Imagine a situation in which a stapled Feature is configured to be automatically activated and the FeatureActivated method of the Feature's feature receiver needs to modify the Home page (default.aspx) of the site the feature is being activated on. Features that have been stapled to a site definition are processed like any other Feature, before elements from the site definition are provisioned. Because of the ordering of events, the default.aspx page will not yet exist when the FeatureActivated method is called. The solution to the problem in this situation is to provision the required page as part of the feature by using a File element within the Feature's element manifest. For more information about provisioning files with a feature, see How to: Provision a File. The sample files shown in the next section also illustrate how to provision the default.aspx page with a stapled Feature.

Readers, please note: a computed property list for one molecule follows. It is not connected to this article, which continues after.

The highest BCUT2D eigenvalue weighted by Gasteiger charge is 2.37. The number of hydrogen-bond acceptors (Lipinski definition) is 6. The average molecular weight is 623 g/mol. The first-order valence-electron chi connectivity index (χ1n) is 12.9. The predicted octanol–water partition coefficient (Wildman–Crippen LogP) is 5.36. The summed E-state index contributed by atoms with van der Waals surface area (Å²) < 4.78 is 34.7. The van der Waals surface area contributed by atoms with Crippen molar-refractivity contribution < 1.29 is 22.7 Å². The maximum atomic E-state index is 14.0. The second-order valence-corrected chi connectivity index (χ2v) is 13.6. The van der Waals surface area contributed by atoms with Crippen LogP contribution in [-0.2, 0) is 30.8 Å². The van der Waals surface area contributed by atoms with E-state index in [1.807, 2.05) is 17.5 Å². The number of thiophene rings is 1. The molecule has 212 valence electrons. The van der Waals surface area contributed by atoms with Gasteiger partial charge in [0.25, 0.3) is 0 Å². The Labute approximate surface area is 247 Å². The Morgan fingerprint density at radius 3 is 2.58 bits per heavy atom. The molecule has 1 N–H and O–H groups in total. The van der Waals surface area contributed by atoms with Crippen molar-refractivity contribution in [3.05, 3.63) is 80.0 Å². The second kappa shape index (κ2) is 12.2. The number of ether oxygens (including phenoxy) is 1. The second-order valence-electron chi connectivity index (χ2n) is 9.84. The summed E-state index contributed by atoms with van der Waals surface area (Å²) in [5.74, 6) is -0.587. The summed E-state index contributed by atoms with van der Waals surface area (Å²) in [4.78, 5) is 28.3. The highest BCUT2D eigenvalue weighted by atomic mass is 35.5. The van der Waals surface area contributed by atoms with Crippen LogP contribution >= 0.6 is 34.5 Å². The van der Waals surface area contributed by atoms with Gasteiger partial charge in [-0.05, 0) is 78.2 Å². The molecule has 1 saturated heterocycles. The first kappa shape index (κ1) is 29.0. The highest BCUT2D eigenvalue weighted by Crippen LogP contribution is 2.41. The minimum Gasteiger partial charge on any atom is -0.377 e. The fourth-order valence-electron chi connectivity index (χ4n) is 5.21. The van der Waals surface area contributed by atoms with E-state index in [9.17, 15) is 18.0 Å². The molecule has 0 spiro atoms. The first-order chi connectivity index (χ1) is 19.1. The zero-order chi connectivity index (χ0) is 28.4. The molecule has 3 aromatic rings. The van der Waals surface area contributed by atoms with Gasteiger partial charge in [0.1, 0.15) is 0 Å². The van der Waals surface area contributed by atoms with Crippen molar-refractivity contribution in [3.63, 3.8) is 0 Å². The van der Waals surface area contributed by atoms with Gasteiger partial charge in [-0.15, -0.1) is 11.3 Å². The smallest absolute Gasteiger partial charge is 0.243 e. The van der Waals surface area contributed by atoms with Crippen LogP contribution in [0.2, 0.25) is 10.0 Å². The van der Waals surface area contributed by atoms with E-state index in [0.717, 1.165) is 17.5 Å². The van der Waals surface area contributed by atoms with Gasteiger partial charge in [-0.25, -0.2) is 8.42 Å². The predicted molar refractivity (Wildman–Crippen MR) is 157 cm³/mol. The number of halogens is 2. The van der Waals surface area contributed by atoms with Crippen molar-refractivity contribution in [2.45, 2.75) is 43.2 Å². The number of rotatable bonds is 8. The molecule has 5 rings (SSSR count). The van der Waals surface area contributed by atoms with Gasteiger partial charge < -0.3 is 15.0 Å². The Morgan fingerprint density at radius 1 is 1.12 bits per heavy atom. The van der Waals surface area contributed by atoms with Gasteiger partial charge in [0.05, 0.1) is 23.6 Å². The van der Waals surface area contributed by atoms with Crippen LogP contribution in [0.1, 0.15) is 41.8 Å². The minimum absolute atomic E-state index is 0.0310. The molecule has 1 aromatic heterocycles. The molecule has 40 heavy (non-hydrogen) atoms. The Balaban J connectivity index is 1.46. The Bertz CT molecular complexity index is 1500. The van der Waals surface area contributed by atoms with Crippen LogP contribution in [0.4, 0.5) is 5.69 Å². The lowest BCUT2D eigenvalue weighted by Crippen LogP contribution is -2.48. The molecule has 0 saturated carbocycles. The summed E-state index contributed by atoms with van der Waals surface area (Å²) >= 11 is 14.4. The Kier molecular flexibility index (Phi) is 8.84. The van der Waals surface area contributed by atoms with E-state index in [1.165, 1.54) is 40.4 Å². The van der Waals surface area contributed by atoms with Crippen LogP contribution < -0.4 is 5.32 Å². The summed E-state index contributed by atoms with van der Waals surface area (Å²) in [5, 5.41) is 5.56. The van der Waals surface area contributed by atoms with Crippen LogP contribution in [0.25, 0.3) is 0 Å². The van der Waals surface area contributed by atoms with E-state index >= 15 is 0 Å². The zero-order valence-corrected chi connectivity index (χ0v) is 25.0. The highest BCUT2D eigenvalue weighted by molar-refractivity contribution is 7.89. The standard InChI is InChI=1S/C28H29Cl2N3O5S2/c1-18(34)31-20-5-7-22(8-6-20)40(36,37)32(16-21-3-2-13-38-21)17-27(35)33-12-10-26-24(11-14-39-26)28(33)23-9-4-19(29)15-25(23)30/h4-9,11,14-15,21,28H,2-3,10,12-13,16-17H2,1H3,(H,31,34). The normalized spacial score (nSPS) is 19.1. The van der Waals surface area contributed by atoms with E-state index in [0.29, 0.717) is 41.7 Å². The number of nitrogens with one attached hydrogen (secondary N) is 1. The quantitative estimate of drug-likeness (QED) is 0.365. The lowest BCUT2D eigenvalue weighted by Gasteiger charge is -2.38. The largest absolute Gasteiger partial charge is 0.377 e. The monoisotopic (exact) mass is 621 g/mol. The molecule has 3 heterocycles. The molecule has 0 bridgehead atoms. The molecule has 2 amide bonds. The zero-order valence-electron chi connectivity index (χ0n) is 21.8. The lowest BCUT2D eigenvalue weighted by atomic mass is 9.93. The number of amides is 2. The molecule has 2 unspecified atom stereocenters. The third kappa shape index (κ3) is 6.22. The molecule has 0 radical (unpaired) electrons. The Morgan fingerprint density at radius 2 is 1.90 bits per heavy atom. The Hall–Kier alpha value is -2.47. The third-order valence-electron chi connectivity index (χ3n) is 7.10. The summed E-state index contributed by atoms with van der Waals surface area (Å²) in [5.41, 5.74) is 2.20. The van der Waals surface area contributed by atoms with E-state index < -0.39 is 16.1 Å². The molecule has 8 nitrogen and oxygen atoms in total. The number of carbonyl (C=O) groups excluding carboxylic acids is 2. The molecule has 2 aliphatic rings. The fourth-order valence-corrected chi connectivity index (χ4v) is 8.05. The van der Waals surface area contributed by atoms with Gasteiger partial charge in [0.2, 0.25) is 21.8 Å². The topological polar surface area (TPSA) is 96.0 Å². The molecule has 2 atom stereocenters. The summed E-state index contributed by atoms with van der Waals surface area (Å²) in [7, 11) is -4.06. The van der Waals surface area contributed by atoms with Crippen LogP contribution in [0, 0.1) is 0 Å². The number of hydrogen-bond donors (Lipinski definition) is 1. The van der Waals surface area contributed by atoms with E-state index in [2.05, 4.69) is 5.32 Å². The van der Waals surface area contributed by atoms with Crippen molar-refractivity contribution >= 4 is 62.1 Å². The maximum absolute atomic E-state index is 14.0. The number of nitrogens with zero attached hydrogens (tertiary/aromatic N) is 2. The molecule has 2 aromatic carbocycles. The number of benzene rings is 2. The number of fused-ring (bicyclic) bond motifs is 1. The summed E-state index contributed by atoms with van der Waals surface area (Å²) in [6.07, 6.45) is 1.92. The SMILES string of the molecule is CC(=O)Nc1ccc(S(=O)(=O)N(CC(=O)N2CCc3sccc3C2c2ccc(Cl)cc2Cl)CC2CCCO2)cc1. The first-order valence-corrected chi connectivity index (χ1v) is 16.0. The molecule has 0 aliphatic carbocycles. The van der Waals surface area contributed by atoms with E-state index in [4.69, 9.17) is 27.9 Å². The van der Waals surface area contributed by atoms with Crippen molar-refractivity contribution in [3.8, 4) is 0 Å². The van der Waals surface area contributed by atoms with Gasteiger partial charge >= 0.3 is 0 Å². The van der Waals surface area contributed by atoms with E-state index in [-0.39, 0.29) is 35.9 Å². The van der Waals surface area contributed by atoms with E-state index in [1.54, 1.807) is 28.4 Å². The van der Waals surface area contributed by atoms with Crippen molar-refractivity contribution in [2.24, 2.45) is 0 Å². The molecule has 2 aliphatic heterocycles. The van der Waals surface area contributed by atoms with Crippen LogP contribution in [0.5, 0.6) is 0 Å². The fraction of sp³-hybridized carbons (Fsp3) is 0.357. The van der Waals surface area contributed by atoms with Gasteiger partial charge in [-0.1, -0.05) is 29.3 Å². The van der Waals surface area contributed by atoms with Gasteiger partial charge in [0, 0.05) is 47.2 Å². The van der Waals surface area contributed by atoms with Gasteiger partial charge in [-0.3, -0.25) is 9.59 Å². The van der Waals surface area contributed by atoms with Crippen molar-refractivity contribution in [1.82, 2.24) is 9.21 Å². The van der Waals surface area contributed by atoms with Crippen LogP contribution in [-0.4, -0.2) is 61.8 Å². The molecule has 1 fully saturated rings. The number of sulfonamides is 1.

Sample Code

This section shows the Feature.xml and Elements.xml files that can be used to create a Feature that is stapled to all site definitions. The first XML shown is from the feature's Feature.xml file. The sample Feature has a Feature event receiver associated with it and is scoped to be activated at the Web level.

  Title="Sample Feature: Check for Home Page" 
  Description="This feature uses a feature event receiver to check for the existence of the Home page." 
  ReceiverAssembly="FeatureStapleSample, Version=, Culture=neutral, PublicKeyToken=d3a14a1c1f842511"
  ReceiverClass=" FeatureStapleSample.FeatureReceiver"

    <ElementManifest Location="elements.xml" />


The Feature's Elements.xml file uses the File element to provision the default.aspx page with the Feature. This makes the page available when the Feature's event receiver runs at activation time.

<Elements xmlns="http://schemas.microsoft.com/sharepoint/">
  <Module Name="HomePage">
    <File Url="default.aspx" Type="Ghostable" />